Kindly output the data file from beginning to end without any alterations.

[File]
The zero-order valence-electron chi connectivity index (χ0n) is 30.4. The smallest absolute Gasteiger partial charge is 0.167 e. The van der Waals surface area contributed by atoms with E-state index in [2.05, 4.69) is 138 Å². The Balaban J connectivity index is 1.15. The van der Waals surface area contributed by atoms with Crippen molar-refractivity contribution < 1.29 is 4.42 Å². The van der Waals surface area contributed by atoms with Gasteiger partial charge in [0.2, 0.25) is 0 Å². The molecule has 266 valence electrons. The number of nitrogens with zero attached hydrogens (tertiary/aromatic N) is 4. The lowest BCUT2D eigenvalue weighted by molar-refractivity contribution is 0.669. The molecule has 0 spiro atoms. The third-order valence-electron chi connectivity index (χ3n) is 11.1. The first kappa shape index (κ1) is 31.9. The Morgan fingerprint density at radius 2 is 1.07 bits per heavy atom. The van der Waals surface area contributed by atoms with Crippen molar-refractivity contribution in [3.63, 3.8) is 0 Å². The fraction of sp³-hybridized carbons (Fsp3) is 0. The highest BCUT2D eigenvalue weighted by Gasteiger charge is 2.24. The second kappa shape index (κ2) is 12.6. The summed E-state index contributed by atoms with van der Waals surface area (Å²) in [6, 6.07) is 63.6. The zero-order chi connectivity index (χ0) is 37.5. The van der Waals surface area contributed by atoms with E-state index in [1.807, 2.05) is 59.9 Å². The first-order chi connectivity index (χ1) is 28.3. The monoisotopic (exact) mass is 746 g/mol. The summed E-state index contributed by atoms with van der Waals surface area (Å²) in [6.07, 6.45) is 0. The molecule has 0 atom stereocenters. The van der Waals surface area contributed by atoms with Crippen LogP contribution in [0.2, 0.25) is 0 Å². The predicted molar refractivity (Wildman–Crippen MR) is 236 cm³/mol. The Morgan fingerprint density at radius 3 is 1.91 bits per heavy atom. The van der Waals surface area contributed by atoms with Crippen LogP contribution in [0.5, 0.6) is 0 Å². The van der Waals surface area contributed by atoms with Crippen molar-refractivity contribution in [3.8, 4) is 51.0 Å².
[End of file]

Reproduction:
The zero-order valence-electron chi connectivity index (χ0n) is 30.4. The smallest absolute Gasteiger partial charge is 0.167 e. The van der Waals surface area contributed by atoms with E-state index in [2.05, 4.69) is 138 Å². The Balaban J connectivity index is 1.15. The van der Waals surface area contributed by atoms with Crippen molar-refractivity contribution < 1.29 is 4.42 Å². The van der Waals surface area contributed by atoms with Gasteiger partial charge in [0.2, 0.25) is 0 Å². The molecule has 266 valence electrons. The number of nitrogens with zero attached hydrogens (tertiary/aromatic N) is 4. The lowest BCUT2D eigenvalue weighted by molar-refractivity contribution is 0.669. The molecule has 0 spiro atoms. The third-order valence-electron chi connectivity index (χ3n) is 11.1. The first kappa shape index (κ1) is 31.9. The Morgan fingerprint density at radius 2 is 1.07 bits per heavy atom. The van der Waals surface area contributed by atoms with Crippen molar-refractivity contribution in [3.63, 3.8) is 0 Å². The fraction of sp³-hybridized carbons (Fsp3) is 0. The highest BCUT2D eigenvalue weighted by Gasteiger charge is 2.24. The second kappa shape index (κ2) is 12.6. The summed E-state index contributed by atoms with van der Waals surface area (Å²) in [6, 6.07) is 63.6. The zero-order chi connectivity index (χ0) is 37.5. The van der Waals surface area contributed by atoms with E-state index in [1.807, 2.05) is 59.9 Å². The first-order chi connectivity index (χ1) is 28.3. The monoisotopic (exact) mass is 746 g/mol. The summed E-state index contributed by atoms with van der Waals surface area (Å²) in [6.07, 6.45) is 0. The molecule has 0 atom stereocenters. The van der Waals surface area contributed by atoms with Crippen LogP contribution in [0.2, 0.25) is 0 Å². The predicted molar refractivity (Wildman–Crippen MR) is 236 cm³/mol. The Morgan fingerprint density at radius 3 is 1.91 bits per heavy atom. The van der Waals surface area contributed by atoms with Crippen LogP contribution in [0.5, 0.6) is 0 Å². The van der Waals surface area contributed by atoms with Crippen molar-refractivity contribution in [3.8, 4) is 51.0 Å².